* A reduction in income taxes. Total income taxes are currently at 54 percent. Therefore, Lazarenko says, taxpayers show five hryvnyas to the taxman and pay 150 "under the table." Personal income taxes should not exceed 26-27 percent, while enterprises should not pay more than 34 percent.

Accusations of Corruption

Lazarenko probably has a big lead over all past and future Ukrainian premiers in the number of times he has been accused of corruption. He admits his own share of the blame for the catastrophic state of the Ukrainian economy. He did not succeed in implementing tax reform, halting the impoverishment of the population, or preventing the accumulation of wealth in the hands of state officials. At the same time, Lazarenko denies that he personally has been guilty of corruption. He attributes the many articles in the press accusing him of corruption to a smear campaign waged by those who suffered from the excise duties which he introduced on alcohol and tobacco. "Yes, they accuse me of corruption," Lazarenko says. "But not a single criminal case has been filed against me, although I invited them to do so. Consequently, I am innocent."

Assessment of Kuchma’s Regime

According to Lazarenko, Kuchma is in virtual isolation. To a significant degree, he has lost control over the economic situation, which continues to deteriorate. Neither Kuchma nor Prime Minister Valery Pustovoitenko has any new economic ideas. Although the present cabinet is made up of people loyal to Kuchma, Lazarenko predicts that it will soon be replaced, since it will not be able to resolve the country’s economic crisis.

In order to distract people’s attention from the failures of his own political course, Kuchma has resorted to replacing premiers and cabinets. Recently, Lazarenko charges, Kuchma began to wage a campaign against market vendors, demanding that they conduct all their transactions through cash registers. But they have no such machines and, even if they do, they cannot be used in Ukraine’s existing marketplaces, most of which do not have electrical outlets into which the cash registers could be plugged.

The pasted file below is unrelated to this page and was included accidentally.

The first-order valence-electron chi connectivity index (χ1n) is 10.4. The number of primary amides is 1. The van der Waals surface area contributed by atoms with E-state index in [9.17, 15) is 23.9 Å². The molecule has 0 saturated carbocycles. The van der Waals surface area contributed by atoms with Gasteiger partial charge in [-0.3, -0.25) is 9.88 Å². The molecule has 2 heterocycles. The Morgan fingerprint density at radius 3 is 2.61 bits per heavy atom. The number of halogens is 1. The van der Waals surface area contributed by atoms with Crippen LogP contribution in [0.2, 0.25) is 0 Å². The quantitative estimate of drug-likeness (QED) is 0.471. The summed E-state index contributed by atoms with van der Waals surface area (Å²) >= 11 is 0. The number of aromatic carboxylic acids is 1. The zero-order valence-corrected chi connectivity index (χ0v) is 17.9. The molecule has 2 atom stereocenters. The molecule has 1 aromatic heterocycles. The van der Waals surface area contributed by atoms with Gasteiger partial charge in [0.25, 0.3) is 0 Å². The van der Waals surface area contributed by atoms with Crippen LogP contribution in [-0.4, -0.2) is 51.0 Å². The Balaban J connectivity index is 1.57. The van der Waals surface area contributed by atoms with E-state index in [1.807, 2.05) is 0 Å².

Lazarenko considers the pension law recently passed by parliament, over Kuchma’s veto, to be the "litmus test" of the Kuchma regime. The legislation proposes to raise pensions by cutting spending on the bloated state apparatus. If Kuchma refuses to sign it into law, it will prove that his economic policy is detrimental to the Ukrainian population, Lazarenko argues.


Ukrainian voters will go to the polls in 1999 to elect a new president. They will choose between four clearly distinguished tendencies and leaders:

* The "social justice" tendency, represented by a bloc of left-wing parties and their leader, Oleksandr Moroz. In the best case, this tendency could turn into a Ukrainian version of "Eurocommunism," which has never been implemented in practice. In the worst case, it could turn into a weakened version of neo-Bolshevik radicalism, based on principles of "confiscate and distribute."

* The tendency of bureaucratic capitalism, represented by the Popular-Democratic Party (or the "party of power"), created by Kuchma and oriented toward "stabilizing" the existing regime, which threatens to lead to a further decline in the economy.

* The "Chilean variant," under which a "strong" leader (Yevhen Marchuk) will implement an authoritarian version of economic reforms, while limiting democratic freedoms and carrying out a strict state policy with regard to private enterprise.

* Non-nomenklatura "entrepreneurial" capitalism, based on medium-sized business and supported by intellectuals linked with the economy. Under Pavlo Lazarenko’s leadership, this tendency could grow into a Ukrainian version of British "Labourism," with strong modernizing motifs.

With its combination of economic innovation and political democracy, the tendency represented by Lazarenko deserves detailed analysis and attention.


1. Vystup Presydenta Ukrainy L. D. Kuchmy, The World Service of Radio Ukraine, October 22, 1997

Translated by Mark Eckert

Volodymyr Zviglyanich is a senior research fellow of the Ukrainian Academy of Sciences’ Institute of Sociology, a research associate at George Washington University, and a Senior Fellow of the Jamestown Foundation.